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The Body Shop Gets Lost in Corporate Seas

Feb 25, 2024 | Daily Trek, Tales from the Trek

The Body Shop's Journey Through Corporate Seas - Radical Trekking - Ayelet Baron

The Body Shop’s Raises the Bar

The Body Shop’s story is a deep dive into ethical beauty’s corporate journey. It makes us think about the fine line of staying true to who we are at the core and shareholder value.

In1976, Anita Roddick aimed to make business a force for good with her husband Gordon. “Social and environmental dimensions are woven into the fabric of the company itself. They are neither first nor last among our objectives, but an ongoing part of everything we do.” This vision shaped the beauty industry with new standards that respected the Earth and brought awareness to our wellness.

Anita Roddick’s products stood out because The Body Shop never tested on live animals. This is common now, but back then, it was revolutionary. Cosmetic companies commonly tested products on animals. In the mid-1970s, for instance, companies would test shampoos by applying them to rabbits’ eyes to check for irritation. She refused to follow this cruel practice and made people aware that conscious practices benefit both the business and society at large.

Over 40 years, they’ve campaigned for change and challenged beauty industry standards, living the mission. A commitment to align with their foundational goal of promoting a fairer, more beautiful world. The Body Shop introduced the real living wage in the UK and other markets, earned BCorp certification, developed a Purpose Driven Leadership program for store managers, and focused intensively on Community Fair Trade in various countries.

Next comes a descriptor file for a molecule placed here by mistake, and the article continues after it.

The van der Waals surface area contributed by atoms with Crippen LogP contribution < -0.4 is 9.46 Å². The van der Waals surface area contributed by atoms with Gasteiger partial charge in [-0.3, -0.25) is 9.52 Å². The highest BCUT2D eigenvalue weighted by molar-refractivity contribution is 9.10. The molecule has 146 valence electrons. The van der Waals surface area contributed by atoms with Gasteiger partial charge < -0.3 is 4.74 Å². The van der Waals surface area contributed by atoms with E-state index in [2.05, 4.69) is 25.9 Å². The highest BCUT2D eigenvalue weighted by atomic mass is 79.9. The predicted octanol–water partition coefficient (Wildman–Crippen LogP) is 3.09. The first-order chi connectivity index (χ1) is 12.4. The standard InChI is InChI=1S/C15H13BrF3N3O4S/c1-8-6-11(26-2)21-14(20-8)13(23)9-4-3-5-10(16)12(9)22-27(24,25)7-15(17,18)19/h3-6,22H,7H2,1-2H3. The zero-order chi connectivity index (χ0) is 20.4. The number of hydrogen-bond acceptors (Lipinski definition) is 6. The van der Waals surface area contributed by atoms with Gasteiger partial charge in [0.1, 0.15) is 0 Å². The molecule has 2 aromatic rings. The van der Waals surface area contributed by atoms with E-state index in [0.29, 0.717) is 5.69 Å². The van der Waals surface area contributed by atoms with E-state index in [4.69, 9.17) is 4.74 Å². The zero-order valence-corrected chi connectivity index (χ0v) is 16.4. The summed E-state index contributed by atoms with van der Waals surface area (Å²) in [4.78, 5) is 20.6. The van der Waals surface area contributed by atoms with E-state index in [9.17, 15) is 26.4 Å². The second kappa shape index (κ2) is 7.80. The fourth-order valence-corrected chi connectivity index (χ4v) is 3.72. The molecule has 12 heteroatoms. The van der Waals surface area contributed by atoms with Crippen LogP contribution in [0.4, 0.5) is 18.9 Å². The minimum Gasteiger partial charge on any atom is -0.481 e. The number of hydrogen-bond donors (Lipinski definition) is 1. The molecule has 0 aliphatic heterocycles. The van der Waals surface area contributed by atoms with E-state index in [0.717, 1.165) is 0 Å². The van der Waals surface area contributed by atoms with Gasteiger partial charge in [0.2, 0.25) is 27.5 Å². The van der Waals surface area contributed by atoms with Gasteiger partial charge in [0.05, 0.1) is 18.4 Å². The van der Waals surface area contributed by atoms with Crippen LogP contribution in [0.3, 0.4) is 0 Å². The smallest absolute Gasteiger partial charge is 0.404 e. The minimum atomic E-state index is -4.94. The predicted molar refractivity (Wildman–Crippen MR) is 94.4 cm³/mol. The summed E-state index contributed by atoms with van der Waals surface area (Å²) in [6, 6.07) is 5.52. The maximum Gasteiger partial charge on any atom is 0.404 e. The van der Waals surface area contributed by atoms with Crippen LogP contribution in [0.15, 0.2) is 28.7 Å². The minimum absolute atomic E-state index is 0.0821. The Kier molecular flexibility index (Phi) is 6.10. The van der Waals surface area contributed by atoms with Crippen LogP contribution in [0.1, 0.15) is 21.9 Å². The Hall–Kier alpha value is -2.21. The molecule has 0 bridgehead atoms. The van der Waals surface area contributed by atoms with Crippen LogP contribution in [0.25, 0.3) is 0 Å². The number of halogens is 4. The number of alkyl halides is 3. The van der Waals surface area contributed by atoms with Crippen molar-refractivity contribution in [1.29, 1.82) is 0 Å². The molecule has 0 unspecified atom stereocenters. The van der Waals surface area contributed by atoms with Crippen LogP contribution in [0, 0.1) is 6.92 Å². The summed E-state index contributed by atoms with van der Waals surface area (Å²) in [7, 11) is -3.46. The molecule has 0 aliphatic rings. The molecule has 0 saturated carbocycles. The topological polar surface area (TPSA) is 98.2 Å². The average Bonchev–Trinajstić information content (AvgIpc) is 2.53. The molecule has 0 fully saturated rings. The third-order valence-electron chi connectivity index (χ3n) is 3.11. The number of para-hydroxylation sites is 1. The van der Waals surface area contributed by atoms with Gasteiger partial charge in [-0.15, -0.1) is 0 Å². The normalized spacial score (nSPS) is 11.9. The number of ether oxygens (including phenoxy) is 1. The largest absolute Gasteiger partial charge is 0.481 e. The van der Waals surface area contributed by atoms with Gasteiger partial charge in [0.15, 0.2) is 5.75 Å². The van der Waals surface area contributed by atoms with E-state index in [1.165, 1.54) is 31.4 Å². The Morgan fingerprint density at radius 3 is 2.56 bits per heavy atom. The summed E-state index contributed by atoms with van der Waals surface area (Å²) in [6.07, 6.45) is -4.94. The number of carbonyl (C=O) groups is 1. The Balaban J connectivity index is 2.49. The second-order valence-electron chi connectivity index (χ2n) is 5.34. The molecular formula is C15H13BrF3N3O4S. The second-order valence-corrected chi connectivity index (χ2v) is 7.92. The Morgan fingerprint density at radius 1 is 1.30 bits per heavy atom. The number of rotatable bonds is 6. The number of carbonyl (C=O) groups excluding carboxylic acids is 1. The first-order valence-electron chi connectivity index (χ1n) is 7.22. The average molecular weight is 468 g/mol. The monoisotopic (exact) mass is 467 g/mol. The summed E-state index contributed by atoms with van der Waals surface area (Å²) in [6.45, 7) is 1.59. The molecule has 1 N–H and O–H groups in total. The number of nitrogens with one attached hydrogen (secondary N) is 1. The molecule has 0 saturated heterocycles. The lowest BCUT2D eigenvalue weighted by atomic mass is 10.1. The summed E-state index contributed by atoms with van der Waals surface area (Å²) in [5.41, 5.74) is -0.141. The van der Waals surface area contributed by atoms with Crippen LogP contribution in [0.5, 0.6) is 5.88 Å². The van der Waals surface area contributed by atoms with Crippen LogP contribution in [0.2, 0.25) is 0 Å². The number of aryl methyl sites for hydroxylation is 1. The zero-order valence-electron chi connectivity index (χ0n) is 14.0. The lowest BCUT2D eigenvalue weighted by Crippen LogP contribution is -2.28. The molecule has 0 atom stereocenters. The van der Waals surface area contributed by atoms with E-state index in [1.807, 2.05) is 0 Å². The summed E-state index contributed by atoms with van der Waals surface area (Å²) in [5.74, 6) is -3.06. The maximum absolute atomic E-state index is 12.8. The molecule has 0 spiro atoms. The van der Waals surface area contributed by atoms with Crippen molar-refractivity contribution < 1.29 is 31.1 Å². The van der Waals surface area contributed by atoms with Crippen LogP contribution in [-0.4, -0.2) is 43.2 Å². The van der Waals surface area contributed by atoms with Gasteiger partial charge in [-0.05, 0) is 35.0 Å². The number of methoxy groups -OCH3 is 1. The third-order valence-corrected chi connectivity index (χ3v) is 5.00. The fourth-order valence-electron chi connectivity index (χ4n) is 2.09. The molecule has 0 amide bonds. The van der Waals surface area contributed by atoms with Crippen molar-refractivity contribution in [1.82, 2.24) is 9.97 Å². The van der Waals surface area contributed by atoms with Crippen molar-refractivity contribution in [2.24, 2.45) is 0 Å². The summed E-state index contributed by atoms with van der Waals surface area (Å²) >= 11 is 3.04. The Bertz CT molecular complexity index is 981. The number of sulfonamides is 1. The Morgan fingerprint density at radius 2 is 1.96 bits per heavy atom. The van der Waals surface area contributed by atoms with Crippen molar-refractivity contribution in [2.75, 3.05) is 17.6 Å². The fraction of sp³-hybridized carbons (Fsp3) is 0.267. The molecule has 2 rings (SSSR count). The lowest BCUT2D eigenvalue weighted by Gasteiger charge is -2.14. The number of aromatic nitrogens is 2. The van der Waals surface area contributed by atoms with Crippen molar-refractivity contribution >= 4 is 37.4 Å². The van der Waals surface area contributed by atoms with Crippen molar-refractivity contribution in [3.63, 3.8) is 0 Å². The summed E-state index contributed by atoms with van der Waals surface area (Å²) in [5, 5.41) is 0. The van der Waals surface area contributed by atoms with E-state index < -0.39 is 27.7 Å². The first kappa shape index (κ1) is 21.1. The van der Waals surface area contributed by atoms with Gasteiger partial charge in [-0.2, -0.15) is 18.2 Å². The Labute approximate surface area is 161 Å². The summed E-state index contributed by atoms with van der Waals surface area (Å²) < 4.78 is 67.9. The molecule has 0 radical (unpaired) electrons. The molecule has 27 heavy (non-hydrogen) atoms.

Anita Roddick’s sold The Body Shop to L’Oréal in 2006. It moved from L’Oréal to Natura, then to Aurelius, struggling to keep core values in corporate shifts.

But The Body Shop Gets Lost in Corporate Seas

The Body Shop’s shifting ownership blurred its founding ideals. This transition sheds light over corporate deals clashing with brand ethos, particularly driven by profit and growth. Anita Roddick’s decision to sell to L’Oréal ignited discussions on prioritizing financial gains over preserving a unique identity. Each subsequent owner, notably Aurelius, faced challenges in maintaining the brand’s ethical stance, mirroring the journey of Ben and Jerry’s story.

The Body Shop’s path reflects the clash between social and environmental values and business goals. Yet, its legacy of ethical business, fair trade, and sustainability remains influential. Maybe with the natural cycle of life and death, we make room for their legacy to live on in a world where we are increasingly aware of what we apply to our skin and consume.

“It is true that there is a fine line between entrepreneurship and insanity. Crazy people see and feel things that others don’t. But you have to believe that everything is possible. If you believe it, those around you will believe it too.”

It also asks us who we support with our resources and why knowing the source of everything, including ownership not just stories, is so important to our health and wellbeing. Moving forward, The Body Shop’s story offers lessons on the power of purpose-driven leadership and the importance of values. It asks us to question everything.

Can we value integrity through our actions and stay true to healthy living?

Let’s remember that Anita Roddick’s legacy are her values in action and what she created continues to have ripples. “Be courageous. It’s one of the only places left uncrowded”― Anita Roddick

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